On Monday, AT&T announced its strategic shift towards ORAN (open radio access network) technology, revealing plans to leverage this innovative approach for 70% of its wireless network traffic in the United States by late 2026.
The move signals a departure from the current practice of relying on two telecom vendors as AT&T commits to a single-vendor model.
The ORAN technology, distinguished by its utilization of cloud-based software and equipment from multiple suppliers, aims to significantly reduce costs compared to the traditional reliance on proprietary equipment from a limited set of suppliers that do not seamlessly collaborate.
While ORAN technology has undergone testing by various telecom providers, widespread adoption has been sluggish. However, AT&T’s endorsement and commitment to this technology are anticipated to be a considerable catalyst for the advancement of Open RAN, offering a cloud-centric, vendor-agnostic alternative.
AT&T has chosen Ericsson as the exclusive partner to construct a telecom network solely based on ORAN technology, covering 70% of its wireless traffic in the United States by late 2026—a significant milestone for the industry.
The company’s investment in this transition could reach approximately $14 billion over the five-year contract term with Ericsson, thereby consolidating Ericsson’s position as AT&T’s principal supplier, gradually supplanting Nokia.
While Ericsson embraces the move towards openness by agreeing to share proprietary interfaces across its network, Nokia faces challenges, with its shares dropping 8.7% amid speculation about losing the AT&T contract.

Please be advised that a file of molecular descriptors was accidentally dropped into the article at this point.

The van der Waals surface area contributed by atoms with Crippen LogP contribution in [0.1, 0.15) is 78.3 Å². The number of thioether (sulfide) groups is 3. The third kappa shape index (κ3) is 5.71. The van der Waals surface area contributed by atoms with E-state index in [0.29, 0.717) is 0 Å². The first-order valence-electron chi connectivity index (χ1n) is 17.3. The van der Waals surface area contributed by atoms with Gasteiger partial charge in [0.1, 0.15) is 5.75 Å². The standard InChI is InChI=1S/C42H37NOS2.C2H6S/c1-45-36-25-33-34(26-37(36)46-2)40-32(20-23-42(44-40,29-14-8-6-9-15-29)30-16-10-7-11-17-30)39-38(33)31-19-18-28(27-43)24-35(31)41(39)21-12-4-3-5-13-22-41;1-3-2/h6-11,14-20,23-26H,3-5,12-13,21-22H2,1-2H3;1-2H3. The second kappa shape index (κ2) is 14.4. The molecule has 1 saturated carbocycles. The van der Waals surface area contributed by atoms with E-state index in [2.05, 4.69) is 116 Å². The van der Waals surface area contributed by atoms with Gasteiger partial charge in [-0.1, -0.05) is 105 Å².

Nokia acknowledged the situation, expressing expectations of declining revenue from AT&T in the mobile networks business over the next two to three years.
AT&T’s commitment to Open RAN involves a meticulous six-month evaluation, exploring multiple vendors and soliciting proposals with Chris Sambar, President of AT&T Network, stating that all new equipment deployed will be Open RAN capable, marking a comprehensive embrace of the technology.
The collaboration with Ericsson is set to yield fully integrated Open RAN sites in conjunction with Fujitsu starting in 2024, and by 2025, AT&T’s network will incorporate equipment from various suppliers, signalling a significant industry transformation.
“This is not a subscale trial. This is us and our partner going 100% all in on this, so we think this is really going to change the industry,” stated Chris Sambar, highlighting the transformative nature of AT&T’s strategic shift.
What is Open RAN?
In the current Radio Access Network (RAN) technology, the prevailing approach involves a purpose-built hardware and software platform adhering to open global standards defined by 3GPP. While not constituting a standard in itself, Open RAN is an industrial term that includes key elements such as cloudification, automation, and internal interfaces specific to Open RAN.